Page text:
Braves manager Brian Snitker .
Photo: Daniel Shirey/Getty Images
Photo: Daniel Shirey/Getty Images

Snitker finally has a deep Braves ’pen. Now he just has to manage it right.

It can be difficult to evaluate how Brian Snitker (or any baseball manager) uses his pitchers. Criticisms usually come after the fact. It means guessing what would have happened if he’d pulled the starter earlier (or later) and used that reliever instead of this one. 

But Snitker has never really had a deep and consistent bullpen in four years as Braves manager. Sometimes he’s had to choose from among the least bad options. Those days are over for him and the Braves. 

The Braves added relievers Shane Greene, Chis Martin and Mark Melancon at the trade deadline. That’s three guys with lengthy track records of being effective in tight situations. That’s three pitchers to slot ahead of Luke Jackson, Anthony Swarzak, Sean Newcomb and Jacob Webb (once healthy) down the pecking order. 

“Obviously, this club had some issues to fix,” Greene said Thursday before the Braves played the Reds at SunTrust Park. “We are here to help with that.” 

Greene is the closer. Martin will set him up. Melancon can bridge the gap to those two or handle later innings when they aren’t available. The other four relievers can fill those roles only when necessary. 

“It just makes our bullpen deeper,” Snitker said. 

Now it’s no longer necessary to grade Snitker’s handling of his pitchers on a curve. He has some effective, experienced pitchers out there. It’s going to be up to him to choose the best option from among plenty of good ones at the right times. 

Like so many other things in baseball, effectively managing pitchers is less about managerial decisions and more about that manager having good pitchers. The most Snitker can do is play the percentages and matchups. Take the ball from the starter at the “right” time and give it to the best available reliever in good situations. 

Sometimes good decisions will lead to bad results. The difference now is that Snitker has more legitimate options than ever.

In 2016, Snitker’s first season as manager, the Braves had a pretty good ’pen with Jim Johnson and Arodys Vizcaino at the back end. It wasn’t a deep group, though. The Braves probably had the NL’s worst bullpen in 2017. It was OK in 2018 after adding Brad Brach and Jonny Venters in trades but faded because of a lack of depth. 

There was a stretch this season when the Braves bullpen was effective, but some underlying numbers suggested it wouldn’t last. The ERA was good but not much else. Braves relievers still were issuing too many walks and homers without enough strikeouts. Greene, Martin and Melancon should help with all of that. 

Greene has long produced low rates of home runs with very good strikeout-to-walk ratios. The same goes for Melancon. Martin’s home-run rate has been higher than average, but that’s more than mitigated by a good strikeout rate. All three relievers have been effective in high-leverage situations (think close score with less than two outs and runners on base, or worse).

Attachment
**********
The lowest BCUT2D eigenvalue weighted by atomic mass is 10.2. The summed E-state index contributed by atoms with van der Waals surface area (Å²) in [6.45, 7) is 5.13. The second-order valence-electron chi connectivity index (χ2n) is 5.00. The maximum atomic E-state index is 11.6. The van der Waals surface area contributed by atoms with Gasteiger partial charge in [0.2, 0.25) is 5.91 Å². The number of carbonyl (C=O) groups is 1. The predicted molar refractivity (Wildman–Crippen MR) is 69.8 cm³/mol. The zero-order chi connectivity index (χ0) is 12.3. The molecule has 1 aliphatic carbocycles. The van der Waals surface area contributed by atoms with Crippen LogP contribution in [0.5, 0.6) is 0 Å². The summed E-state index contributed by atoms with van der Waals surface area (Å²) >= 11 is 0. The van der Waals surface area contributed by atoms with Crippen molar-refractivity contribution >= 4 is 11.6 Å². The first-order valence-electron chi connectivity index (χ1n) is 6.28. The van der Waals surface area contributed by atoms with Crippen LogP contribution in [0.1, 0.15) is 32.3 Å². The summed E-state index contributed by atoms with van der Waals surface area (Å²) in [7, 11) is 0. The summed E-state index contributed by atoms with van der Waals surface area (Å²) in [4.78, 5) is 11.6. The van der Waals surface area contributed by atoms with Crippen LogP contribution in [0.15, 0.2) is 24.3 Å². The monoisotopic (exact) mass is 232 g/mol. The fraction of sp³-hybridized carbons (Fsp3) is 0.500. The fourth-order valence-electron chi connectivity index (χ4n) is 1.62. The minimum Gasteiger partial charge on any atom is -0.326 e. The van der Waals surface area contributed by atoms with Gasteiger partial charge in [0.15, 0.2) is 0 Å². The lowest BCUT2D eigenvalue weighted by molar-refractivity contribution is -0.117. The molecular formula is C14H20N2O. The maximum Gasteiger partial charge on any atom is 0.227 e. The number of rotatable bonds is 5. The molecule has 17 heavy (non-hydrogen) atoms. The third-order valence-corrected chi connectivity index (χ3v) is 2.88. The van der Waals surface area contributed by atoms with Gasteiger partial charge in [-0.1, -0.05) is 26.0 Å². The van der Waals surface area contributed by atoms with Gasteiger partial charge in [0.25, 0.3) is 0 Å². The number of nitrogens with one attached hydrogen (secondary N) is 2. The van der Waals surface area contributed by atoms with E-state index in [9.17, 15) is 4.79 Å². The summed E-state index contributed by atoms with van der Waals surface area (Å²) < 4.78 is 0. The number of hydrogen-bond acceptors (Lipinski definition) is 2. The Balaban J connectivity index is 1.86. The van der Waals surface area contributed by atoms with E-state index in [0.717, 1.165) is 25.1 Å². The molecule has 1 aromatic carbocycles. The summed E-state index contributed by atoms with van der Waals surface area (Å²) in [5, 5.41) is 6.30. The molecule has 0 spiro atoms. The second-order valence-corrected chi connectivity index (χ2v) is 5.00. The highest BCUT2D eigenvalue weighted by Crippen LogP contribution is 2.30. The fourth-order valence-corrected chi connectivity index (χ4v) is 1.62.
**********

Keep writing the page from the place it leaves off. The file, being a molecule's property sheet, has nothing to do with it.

Snitker can feel comfortable using those three pitchers when he needs important outs late in games. Really, the pitching staff is the only aspect of this Braves team that he needs to manage day-to-day. Snitker has a good, long lineup, and he’s always been good at nurturing his team’s spirit. 

Snitker can’t do much about the thin pitching rotation. General manager Alex Anthopoulos said the club is relying on the “upside” of its starters. That’s pitching coach Rick Kranitz’s territory. But the three new relievers should help with that, too. 

Short outings by starters is one reason the Braves’ bullpen has been stressed. Entering Thursday, the Braves were getting 5.3 innings per outing from them, third-worst in the NL. The average leverage when Braves relievers enter games was second-highest in the NL. 

Now when the starters sputter, Snitker can go to his relievers earlier and feel good about covering four innings or more. Melancon can handle the bridge innings with no problem. Jackson remains a reasonable choice because he’s been good this season in high-leverage situations. And then Martin and Greene can finish games up. 

Also, Snitker noted the three new pitchers have relatively fresh arms for this time of year. Greene and Martin both logged 38 innings with their old teams. Melancon pitched 46-1/3 innings and said he’s over the arm troubles that plagued him two seasons ago. 

The new relievers gave the Braves a jolt. Their additions don’t close the gap with the Dodgers, who remain heavy favorites to win the pennant. But it makes the Braves a little better than the other challengers, and it might be enough to give them a puncher’s chance against Los Angeles, if it comes to that. 

“We liked our club (before),” Snitker said. “We like it even more today. You’ve still got to play the games. That’s what makes this so much fun and so good.” 

Snitker said when he left the ballpark in Washington on Wednesday after the trades he was feeling excited about the new additions. Can’t blame him. He finally has a bullpen filled with effective relievers.

Now Snitker just has to use them right.

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About the Author

Michael Cunningham
Michael Cunningham
Michael Cunningham has covered the Hawks and other beats for the AJC since 2010. 
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